Capitalism, heal thyself

13 Pages Posted: 11 Oct 2021 Last revised: 7 Dec 2021

See all articles by Alan R. Palmiter

Alan R. Palmiter

Wake Forest University - School of Law

Date Written: October 25, 2021

Abstract

A paradigm shift is underway. The corporation -- much reviled as an externalizing, short-termist, inward-focused, politically manipulative machine – is undergoing a fundamental change. A real metamorphosis.

This is good news. Capitalism has developed mechanisms to start a transformation of the world's economy. Already this is underway. The corporations that undergird Capitalism are beginning to confront the harm they created. Capitalism is in the process of healing itself.

There are three powerful forces at work. First, large institutional investors (all of which hold both managed and indexed portfolios) are either focusing on ESG investing in their managed portfolios or using their voting power in their indexed portfolios to demand ESG actions by portfolio companies. Why? These big investors – as they seek better financial returns -- are realizing that portfolio companies that externalize harm ... are not sustainable investments.

Second, it has become clear (and is becoming clearer) that corporations have better financial returns when they seek to pursue environmental, social, and governance actions (ESG) – often much better than corporations that continue their delusional thinking that the world is not interconnected, that externalizing harm is a profitable business strategy. All big corporations – motivated to seek profits -- are now pursuing real ESG.

Third, there are the (almost miraculous) communication and information advances of the Internet. Investors learn in milliseconds what is happening with companies. And corporations can learn, coordinate, and implement new ESG tactics almost overnight.

And there are also powerful feedback loops that only accelerate these phenomena. Companies that infuse real ESG into their operations – not the fake stuff that the financial markets are getting better and better at ferreting out – attract money from the big institutional investors engaged in ESG investing. And with additional capital or a higher stock price, these real ESG companies increase their real ESG operations, attracting further real ESG investing.

But there is a timing issue. Just as these developments are happening exponentially, Mother Nature has begun her own feedback loops. For example, the fires in Siberia -- which make the West Coast fires (as devastating as they’ve been) look like a kid playing with matches -- are thawing the tundra and unleashing ungodly amounts of methane. Next year will probably be worse. And this is just one of many feedback loops. It’s sometimes hard to take.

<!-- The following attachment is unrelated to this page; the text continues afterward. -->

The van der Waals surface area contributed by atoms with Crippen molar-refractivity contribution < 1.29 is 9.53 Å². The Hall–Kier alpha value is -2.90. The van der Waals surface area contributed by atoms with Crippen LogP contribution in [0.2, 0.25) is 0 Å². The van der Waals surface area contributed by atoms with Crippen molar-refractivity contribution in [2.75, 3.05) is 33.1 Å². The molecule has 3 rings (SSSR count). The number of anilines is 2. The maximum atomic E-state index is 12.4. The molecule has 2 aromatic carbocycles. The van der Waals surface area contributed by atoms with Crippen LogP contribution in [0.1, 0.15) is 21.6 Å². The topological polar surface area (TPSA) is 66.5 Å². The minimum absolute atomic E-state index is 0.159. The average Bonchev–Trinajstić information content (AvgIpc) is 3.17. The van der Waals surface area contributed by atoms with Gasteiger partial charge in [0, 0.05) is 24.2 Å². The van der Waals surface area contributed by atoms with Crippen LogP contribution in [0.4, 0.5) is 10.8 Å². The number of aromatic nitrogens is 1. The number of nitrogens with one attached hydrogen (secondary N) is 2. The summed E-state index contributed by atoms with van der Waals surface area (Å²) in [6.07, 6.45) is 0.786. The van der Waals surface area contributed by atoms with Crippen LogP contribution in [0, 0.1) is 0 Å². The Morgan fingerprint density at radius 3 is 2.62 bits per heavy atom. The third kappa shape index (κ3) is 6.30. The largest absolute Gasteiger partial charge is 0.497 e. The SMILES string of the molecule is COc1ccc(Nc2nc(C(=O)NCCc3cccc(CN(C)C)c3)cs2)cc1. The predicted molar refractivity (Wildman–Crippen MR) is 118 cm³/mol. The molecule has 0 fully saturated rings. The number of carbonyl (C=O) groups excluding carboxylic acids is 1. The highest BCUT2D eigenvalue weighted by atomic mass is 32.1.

Can Capitalism catch up? The race is on, and Capitalism started late and is behind. But Capitalism, unlike Mother Nature, does not work on an annual, solar cycle. It works on at least a quarterly cycle when companies file their financial 10-Qs. And, given the way that financial analysts have every incentive to know as much about public companies as the companies themselves, Capitalism is really working on an almost minute-to-minute cycle.

And Capitalism has allies. Regulators around the world are looking at how to make ESG disclosure more useful. The nonprofit sector, including foundations and NGOs, is pressuring the institutional investors and the banks to push even faster both their ESG investing and their ESG engagement. Although motivated to save the planet and serve humanity, the sector is a powerful catalyst for even more focused and data-driven ESG investor and corporate activities. The motive to seek profits and the motive to do good come together!

So, as we watch and participate in this race, much is about guessing the future. But we humans don't grasp exponential change very well. Our brains don’t seem well designed to handle it. We are linear thinkers - extrapolate from past, draw a straight line. Some of us notice the tangent - the rate of change at a specific moment. But we can't really imagine the future – our future – is being written by the second derivative.

It’s a short, rollicking 13-page read, interspersed with about four pages of graphs and drawings. I’ve tried to keep it simple so everyone can see what’s happening and what we face. And to identify the roles each of us must take on.

Keywords: Capitalism, ESG

JEL Classification: A00, B00, C00, D00, G00, K00, N00

Suggested Citation

Palmiter, Alan R., Capitalism, heal thyself (October 25, 2021). Available at SSRN: https://ssrn.com/abstract=3940395 or http://dx.doi.org/10.2139/ssrn.3940395

Alan R. Palmiter (Contact Author)

Wake Forest University - School of Law ( email )

P.O. Box 7206
Winston-Salem, NC 27109
United States
336-758-5711 (Phone)
336-758-4496 (Fax)

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